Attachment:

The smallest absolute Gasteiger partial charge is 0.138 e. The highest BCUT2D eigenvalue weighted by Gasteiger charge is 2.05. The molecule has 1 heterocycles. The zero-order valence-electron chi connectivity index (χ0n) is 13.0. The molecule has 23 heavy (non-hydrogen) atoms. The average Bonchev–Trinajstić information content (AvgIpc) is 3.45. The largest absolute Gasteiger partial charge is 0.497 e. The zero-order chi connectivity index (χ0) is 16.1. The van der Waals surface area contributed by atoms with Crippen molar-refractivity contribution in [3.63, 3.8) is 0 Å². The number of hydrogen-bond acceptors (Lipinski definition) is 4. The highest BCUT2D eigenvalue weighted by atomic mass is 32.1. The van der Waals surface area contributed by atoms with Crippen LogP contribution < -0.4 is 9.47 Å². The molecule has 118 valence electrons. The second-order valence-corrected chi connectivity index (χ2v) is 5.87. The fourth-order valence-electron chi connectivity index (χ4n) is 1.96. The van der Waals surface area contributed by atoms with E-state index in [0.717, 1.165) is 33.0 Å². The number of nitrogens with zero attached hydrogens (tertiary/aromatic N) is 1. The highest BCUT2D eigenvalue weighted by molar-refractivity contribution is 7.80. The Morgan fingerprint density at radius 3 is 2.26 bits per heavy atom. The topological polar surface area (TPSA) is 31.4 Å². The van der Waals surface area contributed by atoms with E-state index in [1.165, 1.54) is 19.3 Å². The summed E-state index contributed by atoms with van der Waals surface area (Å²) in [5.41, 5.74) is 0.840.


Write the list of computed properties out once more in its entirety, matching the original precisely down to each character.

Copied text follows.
The smallest absolute Gasteiger partial charge is 0.138 e. The highest BCUT2D eigenvalue weighted by Gasteiger charge is 2.05. The molecule has 1 heterocycles. The zero-order valence-electron chi connectivity index (χ0n) is 13.0. The molecule has 23 heavy (non-hydrogen) atoms. The average Bonchev–Trinajstić information content (AvgIpc) is 3.45. The largest absolute Gasteiger partial charge is 0.497 e. The zero-order chi connectivity index (χ0) is 16.1. The van der Waals surface area contributed by atoms with Crippen molar-refractivity contribution in [3.63, 3.8) is 0 Å². The number of hydrogen-bond acceptors (Lipinski definition) is 4. The highest BCUT2D eigenvalue weighted by atomic mass is 32.1. The van der Waals surface area contributed by atoms with Crippen LogP contribution < -0.4 is 9.47 Å². The molecule has 118 valence electrons. The second-order valence-corrected chi connectivity index (χ2v) is 5.87. The fourth-order valence-electron chi connectivity index (χ4n) is 1.96. The van der Waals surface area contributed by atoms with E-state index in [0.717, 1.165) is 33.0 Å². The number of nitrogens with zero attached hydrogens (tertiary/aromatic N) is 1. The highest BCUT2D eigenvalue weighted by molar-refractivity contribution is 7.80. The Morgan fingerprint density at radius 3 is 2.26 bits per heavy atom. The topological polar surface area (TPSA) is 31.4 Å². The van der Waals surface area contributed by atoms with E-state index in [1.165, 1.54) is 19.3 Å². The summed E-state index contributed by atoms with van der Waals surface area (Å²) in [5.41, 5.74) is 0.840.